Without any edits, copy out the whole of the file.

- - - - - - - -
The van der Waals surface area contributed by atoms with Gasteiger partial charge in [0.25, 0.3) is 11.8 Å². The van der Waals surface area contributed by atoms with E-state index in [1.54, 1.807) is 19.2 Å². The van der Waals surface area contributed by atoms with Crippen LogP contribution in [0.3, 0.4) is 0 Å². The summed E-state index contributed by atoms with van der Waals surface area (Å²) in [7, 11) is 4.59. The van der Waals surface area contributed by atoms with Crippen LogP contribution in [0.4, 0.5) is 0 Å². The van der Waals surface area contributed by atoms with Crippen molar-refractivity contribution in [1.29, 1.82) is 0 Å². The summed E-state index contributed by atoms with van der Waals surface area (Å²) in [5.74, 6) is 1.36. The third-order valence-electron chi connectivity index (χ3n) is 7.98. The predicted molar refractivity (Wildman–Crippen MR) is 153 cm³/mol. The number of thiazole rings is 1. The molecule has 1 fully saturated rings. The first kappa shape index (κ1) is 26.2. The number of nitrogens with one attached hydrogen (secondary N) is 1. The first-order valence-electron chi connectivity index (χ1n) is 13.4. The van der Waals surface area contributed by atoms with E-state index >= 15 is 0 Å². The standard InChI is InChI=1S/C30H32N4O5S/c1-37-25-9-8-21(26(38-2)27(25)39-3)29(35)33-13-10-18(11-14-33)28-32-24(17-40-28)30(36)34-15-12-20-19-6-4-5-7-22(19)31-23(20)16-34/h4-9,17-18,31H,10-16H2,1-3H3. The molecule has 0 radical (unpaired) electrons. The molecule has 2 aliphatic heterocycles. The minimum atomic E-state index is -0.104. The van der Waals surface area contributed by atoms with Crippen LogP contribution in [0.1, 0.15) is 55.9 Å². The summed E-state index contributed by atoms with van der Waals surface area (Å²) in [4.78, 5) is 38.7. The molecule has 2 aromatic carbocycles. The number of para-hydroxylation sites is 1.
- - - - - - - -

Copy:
The van der Waals surface area contributed by atoms with Gasteiger partial charge in [0.25, 0.3) is 11.8 Å². The van der Waals surface area contributed by atoms with E-state index in [1.54, 1.807) is 19.2 Å². The van der Waals surface area contributed by atoms with Crippen LogP contribution in [0.3, 0.4) is 0 Å². The summed E-state index contributed by atoms with van der Waals surface area (Å²) in [7, 11) is 4.59. The van der Waals surface area contributed by atoms with Crippen LogP contribution in [0.4, 0.5) is 0 Å². The van der Waals surface area contributed by atoms with Crippen molar-refractivity contribution in [1.29, 1.82) is 0 Å². The summed E-state index contributed by atoms with van der Waals surface area (Å²) in [5.74, 6) is 1.36. The third-order valence-electron chi connectivity index (χ3n) is 7.98. The predicted molar refractivity (Wildman–Crippen MR) is 153 cm³/mol. The number of thiazole rings is 1. The molecule has 1 fully saturated rings. The first kappa shape index (κ1) is 26.2. The number of nitrogens with one attached hydrogen (secondary N) is 1. The first-order valence-electron chi connectivity index (χ1n) is 13.4. The van der Waals surface area contributed by atoms with E-state index >= 15 is 0 Å². The standard InChI is InChI=1S/C30H32N4O5S/c1-37-25-9-8-21(26(38-2)27(25)39-3)29(35)33-13-10-18(11-14-33)28-32-24(17-40-28)30(36)34-15-12-20-19-6-4-5-7-22(19)31-23(20)16-34/h4-9,17-18,31H,10-16H2,1-3H3. The molecule has 0 radical (unpaired) electrons. The molecule has 2 aliphatic heterocycles. The minimum atomic E-state index is -0.104. The van der Waals surface area contributed by atoms with Crippen LogP contribution in [0.1, 0.15) is 55.9 Å². The summed E-state index contributed by atoms with van der Waals surface area (Å²) in [4.78, 5) is 38.7. The molecule has 2 aromatic carbocycles. The number of para-hydroxylation sites is 1.